BONKERS!; Celts stars accused in dossier by mind doc.
We've got hold of the mind doctor's sensational secret report and can report that he cast Celtic players as the real villains of the Old Firm shame game.
Parkhead chief executive Allan MacDonald commissioned top psychologist Chris Lewis to investigate ref Hugh Dallas' behaviour in last season's title decider.
And MacDonald caused a storm when he claimed the shrink blamed Dallas for sparking chaos at Parkhead with over-friendly gestures towards Rangers players.
But the bombshell report, to be discussed by the SFA on Tuesday, actually clears Dallas of blame on May 2 and recommends Celtic players get professional help to curb "behavioural problems".
MacDonald's outburst stunned soccer but now Mailsport can exclusively reveal the full extent of the damning report - and it puts the Parkhead club firmly in the dock.
Celtic players are accused of "extreme dissent, threatening and abusive behaviour and assault."
Parkhead defender Stephane Mahe, sent off after a furious head- to-head with Dallas in the first half, is charged with acting like an angry and frustrated child.
Hoops sinner Vidar Riseth is accused of a premeditated attack on Gers' Claudio Reyna in the incident that led to him being shown the red card.
Hoops stars are accused of committing an astonishing 75 per cent of fouls in the crucial opening quarter.
MacDonald, who faces an SFA rap for last week's outburst, could be in even deeper trouble for his interpretation of the report's findings.
We can reveal that the incident MacDonald highlighted - when Dallas appeared to pat Rangers player Gio van Bronckhorst on the backside - merited just one line in the report.
Yet the psychologist was scathing about the behaviour of Celtic players.
Dallas copped a head wound from a coin hurled by a thug and police had to stop morons attacking him as three players were sent off and Rangers won 3-0 to wrap up the flag.
Lewis said: "Most of the refereeing decisions that angered the home side were in fact correct, but he was not flawless. There was little evidence of referee bias in his decision making.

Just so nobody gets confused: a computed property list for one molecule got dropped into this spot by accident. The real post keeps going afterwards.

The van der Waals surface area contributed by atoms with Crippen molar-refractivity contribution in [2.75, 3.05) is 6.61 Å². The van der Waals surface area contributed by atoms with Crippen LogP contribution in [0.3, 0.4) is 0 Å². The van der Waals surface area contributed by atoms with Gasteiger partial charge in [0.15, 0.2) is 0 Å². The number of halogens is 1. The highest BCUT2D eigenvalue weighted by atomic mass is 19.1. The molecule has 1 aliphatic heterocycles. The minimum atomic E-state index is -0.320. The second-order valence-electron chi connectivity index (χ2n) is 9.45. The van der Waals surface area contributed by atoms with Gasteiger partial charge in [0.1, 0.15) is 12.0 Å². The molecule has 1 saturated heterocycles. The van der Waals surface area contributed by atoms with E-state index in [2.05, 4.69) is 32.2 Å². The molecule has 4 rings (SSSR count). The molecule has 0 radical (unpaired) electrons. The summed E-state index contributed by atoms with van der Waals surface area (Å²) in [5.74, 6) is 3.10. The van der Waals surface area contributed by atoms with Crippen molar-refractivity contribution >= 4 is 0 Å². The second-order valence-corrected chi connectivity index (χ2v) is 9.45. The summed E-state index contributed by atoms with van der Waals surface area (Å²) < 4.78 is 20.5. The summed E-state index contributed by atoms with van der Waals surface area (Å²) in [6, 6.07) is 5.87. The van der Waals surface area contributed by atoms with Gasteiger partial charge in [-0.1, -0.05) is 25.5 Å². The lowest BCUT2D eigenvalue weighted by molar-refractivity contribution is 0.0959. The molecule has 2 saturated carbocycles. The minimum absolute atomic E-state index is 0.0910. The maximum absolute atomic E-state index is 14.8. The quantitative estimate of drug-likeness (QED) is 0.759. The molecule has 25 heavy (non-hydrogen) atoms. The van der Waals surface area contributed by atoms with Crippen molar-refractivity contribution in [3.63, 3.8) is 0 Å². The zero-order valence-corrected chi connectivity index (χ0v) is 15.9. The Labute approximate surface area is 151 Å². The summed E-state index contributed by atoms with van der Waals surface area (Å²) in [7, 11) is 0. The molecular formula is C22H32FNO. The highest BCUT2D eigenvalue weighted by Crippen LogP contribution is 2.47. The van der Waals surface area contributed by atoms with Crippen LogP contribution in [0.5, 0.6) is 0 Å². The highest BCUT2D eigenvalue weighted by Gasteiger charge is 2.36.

"Mahe was extremely angry with the referee and with his own team-mates who attempted to calm him down,.
"His anger was at such a level that he left the field in tears. This is behaviour that is often displayed by an angry, frustrated child.
"The second-half challenge by Riseth, which led to his dismissal, appeared premeditated. He accepted his dismissal as inevitable.
"An intervention by a suitably qualified professional person should be made in cases where players display extreme, uncontrolled aggressive reactions."
Rangers don't escape without blame.
Dallas is criticised for allowing Rod Wallace to get away with too much before he was sent off and Lewis said: "The use of the elbow by Wallace was a constant source of provocation to the Celtic players, especially as the referee seemed to ignore it until his dismissal late in the second half."
On top of Lewis' report, the SPL's Commission of Inquiry into the Celtic Park game has revealed just how close it came to being called off because there were fears of rioting.
Mailsport has a copy of the findings prepared for the SPL by Lord Mackay of Drumadoon QC. And it makes for terrifying reading.
A total of 500 policemen and 580 stewards were employed at the game. But match commander Daniel Donnelly sent for 50 re-inforcements because he was afraid the game might have to be abandoned due to the risk of crowd disruption.
And his fears were shared by SFA security advisor Willie MacDougall who was watching the match from the main stand.
The report points to Mahe as the person responsible for creating a poisonous atmosphere - not Dallas for his tap on van Bronckhorst's shoulder, as it is described by Lord Mackay, to tell him not to waste time.
Now the SFA have been left with a dilemma over what to do with MacDonald, who is under suspicion of bringing the game into disrepute by hiring a psychologist to study Dallas by video.
If the psychologist's report was supposed to damage the referee's credibility it has failed.
Lewis insisted: "The referee has a very noticeable style. He is clearly recognised for it and is seen as appropriate for big games. On this occasion it fired the intensity of the event but probably produced effective order on the pitch."
SEE NO EVIL, HEAR NO EVIL: Pages 74 and 75